When fishing the drift, it is usual to assess the wind direction and row to a starting position estimated to allow the boat to drift in a course which avoids bank anglers, but at the same time covers the major headlands, or waters where known weedbeds or alternate shallows and deeps hold fish. If a long, uninterrupted drift can be established, it is often very effective, although it is frequently necessary to take short drifts, rowing upwind to resume a parallel or similar drift.
When the wind is fairly brisk boat anglers usually look about for wind lanes caused by headlands, woods, or shoreline contours which affect the wind. Wind lanes can generally be seen quite clearly as areas where the wind creates long strips less broken than the surrounding water. This effect is usually due to relatively less wind turbulence on the surface, and since it often causes large numbers of wind-borne creatures to be deposited there, fish soon learn to feed along these areas, and can indeed often be seen moving among them. To fish such a lane on the drift entails placing the boat at the head of the lane, drifting with the drogue out, and occasionally giving the oars a tweak in one direction or the other to keep in the lane.
Sooner or later, the drifting boat arrives on the shore at the end of the drift and it is necessary to row upwind again to resume. In high winds this can be a daunting business, requiring a sustained and lengthy pull at the oars. There is usually one bank at least slightly sheltered from the wind, and the tactic is to set the boat across wind at an angle, rowing gently enough to hold your position and allowing the wind to ‘sail’ you t into the sheltered bank. Once in the lee of the bank, you can usually row up with little effort, taking advantage of bays and inlets and only venturing into the wind when you have to pass headlands. When the boat is sufficiently upwind, you can take up position for the next drift.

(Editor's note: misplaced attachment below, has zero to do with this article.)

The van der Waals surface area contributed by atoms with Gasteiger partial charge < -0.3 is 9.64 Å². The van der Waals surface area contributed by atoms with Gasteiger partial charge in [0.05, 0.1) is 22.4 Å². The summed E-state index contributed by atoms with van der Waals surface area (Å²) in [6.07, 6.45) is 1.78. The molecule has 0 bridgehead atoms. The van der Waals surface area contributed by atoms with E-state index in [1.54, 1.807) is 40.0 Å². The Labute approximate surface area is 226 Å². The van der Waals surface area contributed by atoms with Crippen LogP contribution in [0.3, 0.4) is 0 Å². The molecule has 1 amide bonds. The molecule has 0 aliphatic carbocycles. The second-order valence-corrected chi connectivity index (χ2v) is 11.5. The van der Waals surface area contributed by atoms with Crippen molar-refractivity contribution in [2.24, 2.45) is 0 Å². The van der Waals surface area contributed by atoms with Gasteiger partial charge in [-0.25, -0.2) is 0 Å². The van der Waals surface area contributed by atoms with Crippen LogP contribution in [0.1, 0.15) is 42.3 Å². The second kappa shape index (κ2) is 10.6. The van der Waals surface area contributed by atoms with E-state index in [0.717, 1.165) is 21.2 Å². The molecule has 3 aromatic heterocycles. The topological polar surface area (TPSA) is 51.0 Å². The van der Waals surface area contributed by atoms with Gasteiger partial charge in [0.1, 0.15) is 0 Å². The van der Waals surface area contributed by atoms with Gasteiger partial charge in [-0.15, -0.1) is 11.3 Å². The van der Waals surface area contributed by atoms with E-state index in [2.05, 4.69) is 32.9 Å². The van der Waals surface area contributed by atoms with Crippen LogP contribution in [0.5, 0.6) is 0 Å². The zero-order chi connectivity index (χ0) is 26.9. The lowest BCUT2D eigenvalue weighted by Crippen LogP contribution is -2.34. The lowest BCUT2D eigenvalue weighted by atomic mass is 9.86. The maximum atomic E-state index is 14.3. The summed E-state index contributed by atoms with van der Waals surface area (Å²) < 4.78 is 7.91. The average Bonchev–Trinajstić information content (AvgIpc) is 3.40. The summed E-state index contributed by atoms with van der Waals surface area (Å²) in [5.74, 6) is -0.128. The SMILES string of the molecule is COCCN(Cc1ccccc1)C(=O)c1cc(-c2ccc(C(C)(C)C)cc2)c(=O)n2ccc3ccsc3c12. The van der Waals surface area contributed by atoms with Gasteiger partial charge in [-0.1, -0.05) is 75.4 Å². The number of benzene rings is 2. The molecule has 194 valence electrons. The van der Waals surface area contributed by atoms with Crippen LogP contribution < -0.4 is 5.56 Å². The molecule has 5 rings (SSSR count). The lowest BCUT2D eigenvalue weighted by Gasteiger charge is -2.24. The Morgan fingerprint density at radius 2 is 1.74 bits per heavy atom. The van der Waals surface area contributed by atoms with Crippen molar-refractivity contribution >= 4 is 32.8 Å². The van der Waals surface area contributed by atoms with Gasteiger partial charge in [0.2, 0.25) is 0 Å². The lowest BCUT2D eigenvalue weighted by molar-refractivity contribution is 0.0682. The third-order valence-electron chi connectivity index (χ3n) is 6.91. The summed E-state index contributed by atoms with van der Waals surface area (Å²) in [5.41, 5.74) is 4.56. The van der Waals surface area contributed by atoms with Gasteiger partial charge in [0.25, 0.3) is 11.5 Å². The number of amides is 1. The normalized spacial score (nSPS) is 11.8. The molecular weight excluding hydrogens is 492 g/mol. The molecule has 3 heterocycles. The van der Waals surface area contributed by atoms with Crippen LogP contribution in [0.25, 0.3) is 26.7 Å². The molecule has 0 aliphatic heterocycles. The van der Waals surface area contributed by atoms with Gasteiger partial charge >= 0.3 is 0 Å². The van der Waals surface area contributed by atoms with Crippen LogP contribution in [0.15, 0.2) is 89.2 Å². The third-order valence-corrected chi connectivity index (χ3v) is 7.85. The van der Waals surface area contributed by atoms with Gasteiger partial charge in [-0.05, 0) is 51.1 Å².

Fishing the drift usually entails what is called ‘short lining’, which means making casts of 10-15 yards only, then giving the fly time to submerge before retrieving it slowly. As the fly reaches midway position, the rod is raised slowly, bringing the dropper fly up to break surface. This is then tripped across the surface by further raising the rod and retrieving line as required. The fly is thus made to trip from wave to wave in a very effective manner. Often fish will slash at the dropper, and then the rod top must be lowered slightly to allow the fish to turn before striking. Fishing the surface in this manner can be very successful, and if two anglers each fish a team of three flies, at least to begin with, it often enables them to establish the taking fly or flies.
The rate of retrieve can, of course, be varied at intervals, and an occasional longer cast serves to clear any twists imparted to the line by short lining. Anglers must cast alternately to avoid tangles during the back cast, and each should keep his fly in his own sector and avoid poaching. Casts should be fanned out to cover the whole of the sector to ensure that the water over which you drift is thoroughly explored.